German Finance Minister Wolfgang Schaeuble said he expects financial-market turbulence if election results don’t show a clear majority for Chancellor Angela Merkel’s ruling coalition on Sept. 22.
Schaeuble told Christian Democratic Union supporters in his constituency in the town of Appenweier that the opposition Social Democratic Party’s leader Sigmar Gabriel is preparing for a government that includes the Greens and the anti-capitalist Left Party if Merkel and her Free Democrat allies don’t get enough votes.
“If there is no clear election result for us, it’s going to be pretty exciting, but it’s an excitement I can do without because it would mean that the situation in Germany is unstable,” Schaeuble said. “If we don’t have a majority for the coalition on the evening of the 22nd, just watch the Dow Jones the next day.”
Support for Merkel’s CDU and its Bavarian sister party, the Christian Social Union, dropped a percentage point to 41 percent in an Infratest poll released on Aug. 30, while the FDP held at 5 percent. Their combined tally of 46 percent would probably be enough to maintain the current coalition if repeated on election day.
Gabriel’s SDP, which chose former Finance Minister Peer Steinbrueck to challenge Merkel, gained two points to 26 percent, while its preferred coalition partner, the Green party, dropped a point to 11 percent. The Left Party had 8 percent, down one point. Infratest polled 1,500 voters on Aug. 27-28. No margin of error was given.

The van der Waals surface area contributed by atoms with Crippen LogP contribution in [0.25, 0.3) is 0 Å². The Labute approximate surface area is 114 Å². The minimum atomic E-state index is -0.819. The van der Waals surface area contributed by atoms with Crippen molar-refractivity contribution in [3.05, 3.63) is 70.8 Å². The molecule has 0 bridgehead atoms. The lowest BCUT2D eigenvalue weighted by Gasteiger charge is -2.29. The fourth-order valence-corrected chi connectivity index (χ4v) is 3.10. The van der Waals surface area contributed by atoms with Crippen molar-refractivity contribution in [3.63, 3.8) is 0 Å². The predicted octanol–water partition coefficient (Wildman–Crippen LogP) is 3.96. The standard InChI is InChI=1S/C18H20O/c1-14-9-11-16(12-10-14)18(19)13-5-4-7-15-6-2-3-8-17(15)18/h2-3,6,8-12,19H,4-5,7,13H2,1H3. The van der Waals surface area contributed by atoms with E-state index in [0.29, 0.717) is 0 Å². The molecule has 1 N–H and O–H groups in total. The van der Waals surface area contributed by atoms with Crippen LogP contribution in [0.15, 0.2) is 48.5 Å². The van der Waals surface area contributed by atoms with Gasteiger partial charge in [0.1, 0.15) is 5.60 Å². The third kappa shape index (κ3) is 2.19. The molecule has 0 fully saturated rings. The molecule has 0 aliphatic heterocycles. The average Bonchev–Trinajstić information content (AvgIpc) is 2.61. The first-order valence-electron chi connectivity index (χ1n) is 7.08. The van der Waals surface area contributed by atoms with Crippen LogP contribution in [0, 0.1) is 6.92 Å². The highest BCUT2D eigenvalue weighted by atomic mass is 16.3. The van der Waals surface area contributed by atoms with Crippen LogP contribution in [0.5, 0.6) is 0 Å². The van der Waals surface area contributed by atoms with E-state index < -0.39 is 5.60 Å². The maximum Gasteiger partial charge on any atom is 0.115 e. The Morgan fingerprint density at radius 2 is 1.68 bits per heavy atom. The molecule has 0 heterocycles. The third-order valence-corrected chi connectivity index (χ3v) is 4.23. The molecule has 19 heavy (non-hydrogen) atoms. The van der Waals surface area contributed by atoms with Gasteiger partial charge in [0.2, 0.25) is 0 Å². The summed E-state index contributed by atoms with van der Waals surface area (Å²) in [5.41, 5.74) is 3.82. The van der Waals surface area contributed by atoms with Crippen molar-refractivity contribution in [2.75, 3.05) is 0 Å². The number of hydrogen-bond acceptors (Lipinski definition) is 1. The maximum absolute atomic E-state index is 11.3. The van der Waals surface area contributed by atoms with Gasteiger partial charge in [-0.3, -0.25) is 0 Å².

“I don’t really care what Mr. Steinbrueck says he will or will not do,” Schaeuble said. “It won’t be so important afterward.”
Schaeuble said his Aug. 20 revelation that Greece will need more aid was meant to deflect any accusations that the government is hiding an unpleasant truth until after the election. It also made clear that Greece won’t get another debt cut, he said.
Merkel’s crisis course received a boost on Aug. 30 as figures showed economic confidence in the 17-nation euro region rising to a two-year high in August. That added to German economic growth of 0.7 percent in the second quarter that helped haul the bloc out of its longest-ever recession and unemployment of 6.8 percent, near a two-decade low.
The German-led path of aid in return for reforms and debt cuts is “showing the first signs of success,” Merkel said at a campaign rally in the western town of Minden on Aug. 29. “But if we go about it wrongly then this success can be destroyed.”
Schaeuble said Germany relies on Europe for most of its exports and praised crisis countries for making progress. Bailouts so far have cost German tax payers hardly anything and only lying “demagogues” offer voters easy answers such as a German exit from the euro to be better off, he said.
“The risks won’t materialize in Ireland,” Schaeuble said. “In Greece we’re not out of the woods yet, but have made good progress.”